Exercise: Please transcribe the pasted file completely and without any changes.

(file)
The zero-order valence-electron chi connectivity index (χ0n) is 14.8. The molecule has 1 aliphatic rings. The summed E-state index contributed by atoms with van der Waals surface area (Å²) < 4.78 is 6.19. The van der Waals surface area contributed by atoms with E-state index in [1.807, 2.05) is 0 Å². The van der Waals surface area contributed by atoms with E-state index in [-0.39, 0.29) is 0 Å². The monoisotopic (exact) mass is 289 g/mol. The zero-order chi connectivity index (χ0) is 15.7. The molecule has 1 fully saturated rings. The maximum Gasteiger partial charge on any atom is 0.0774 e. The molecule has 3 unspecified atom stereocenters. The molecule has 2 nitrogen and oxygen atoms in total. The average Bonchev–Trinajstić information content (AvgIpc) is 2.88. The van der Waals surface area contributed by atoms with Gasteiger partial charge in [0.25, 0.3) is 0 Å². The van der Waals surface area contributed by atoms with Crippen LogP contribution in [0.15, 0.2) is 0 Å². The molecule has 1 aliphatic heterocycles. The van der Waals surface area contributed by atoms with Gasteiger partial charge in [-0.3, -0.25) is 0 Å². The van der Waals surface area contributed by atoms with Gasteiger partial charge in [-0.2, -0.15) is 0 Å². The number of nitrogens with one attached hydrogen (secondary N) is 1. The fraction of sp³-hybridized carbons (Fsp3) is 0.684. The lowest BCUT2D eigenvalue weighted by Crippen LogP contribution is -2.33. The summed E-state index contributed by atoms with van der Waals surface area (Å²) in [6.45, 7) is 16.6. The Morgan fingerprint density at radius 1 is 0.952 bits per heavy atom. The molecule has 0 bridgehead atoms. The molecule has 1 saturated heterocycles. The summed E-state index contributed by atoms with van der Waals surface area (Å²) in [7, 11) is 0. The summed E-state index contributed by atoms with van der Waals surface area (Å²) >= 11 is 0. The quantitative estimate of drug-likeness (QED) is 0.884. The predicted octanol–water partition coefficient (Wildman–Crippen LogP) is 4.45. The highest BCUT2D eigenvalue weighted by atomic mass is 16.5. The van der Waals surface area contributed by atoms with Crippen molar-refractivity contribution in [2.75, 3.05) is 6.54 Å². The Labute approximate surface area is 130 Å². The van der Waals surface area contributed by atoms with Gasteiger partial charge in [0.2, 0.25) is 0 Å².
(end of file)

The zero-order valence-electron chi connectivity index (χ0n) is 14.8. The molecule has 1 aliphatic rings. The summed E-state index contributed by atoms with van der Waals surface area (Å²) < 4.78 is 6.19. The van der Waals surface area contributed by atoms with E-state index in [1.807, 2.05) is 0 Å². The van der Waals surface area contributed by atoms with E-state index in [-0.39, 0.29) is 0 Å². The monoisotopic (exact) mass is 289 g/mol. The zero-order chi connectivity index (χ0) is 15.7. The molecule has 1 fully saturated rings. The maximum Gasteiger partial charge on any atom is 0.0774 e. The molecule has 3 unspecified atom stereocenters. The molecule has 2 nitrogen and oxygen atoms in total. The average Bonchev–Trinajstić information content (AvgIpc) is 2.88. The van der Waals surface area contributed by atoms with Gasteiger partial charge in [0.25, 0.3) is 0 Å². The van der Waals surface area contributed by atoms with Crippen LogP contribution in [0.15, 0.2) is 0 Å². The molecule has 1 aliphatic heterocycles. The van der Waals surface area contributed by atoms with Gasteiger partial charge in [-0.3, -0.25) is 0 Å². The van der Waals surface area contributed by atoms with Gasteiger partial charge in [-0.2, -0.15) is 0 Å². The number of nitrogens with one attached hydrogen (secondary N) is 1. The fraction of sp³-hybridized carbons (Fsp3) is 0.684. The lowest BCUT2D eigenvalue weighted by Crippen LogP contribution is -2.33. The summed E-state index contributed by atoms with van der Waals surface area (Å²) in [6.45, 7) is 16.6. The Morgan fingerprint density at radius 1 is 0.952 bits per heavy atom. The molecule has 0 bridgehead atoms. The molecule has 1 saturated heterocycles. The summed E-state index contributed by atoms with van der Waals surface area (Å²) in [7, 11) is 0. The summed E-state index contributed by atoms with van der Waals surface area (Å²) >= 11 is 0. The quantitative estimate of drug-likeness (QED) is 0.884. The predicted octanol–water partition coefficient (Wildman–Crippen LogP) is 4.45. The highest BCUT2D eigenvalue weighted by atomic mass is 16.5. The van der Waals surface area contributed by atoms with Crippen molar-refractivity contribution in [2.75, 3.05) is 6.54 Å². The Labute approximate surface area is 130 Å². The van der Waals surface area contributed by atoms with Gasteiger partial charge in [0.2, 0.25) is 0 Å².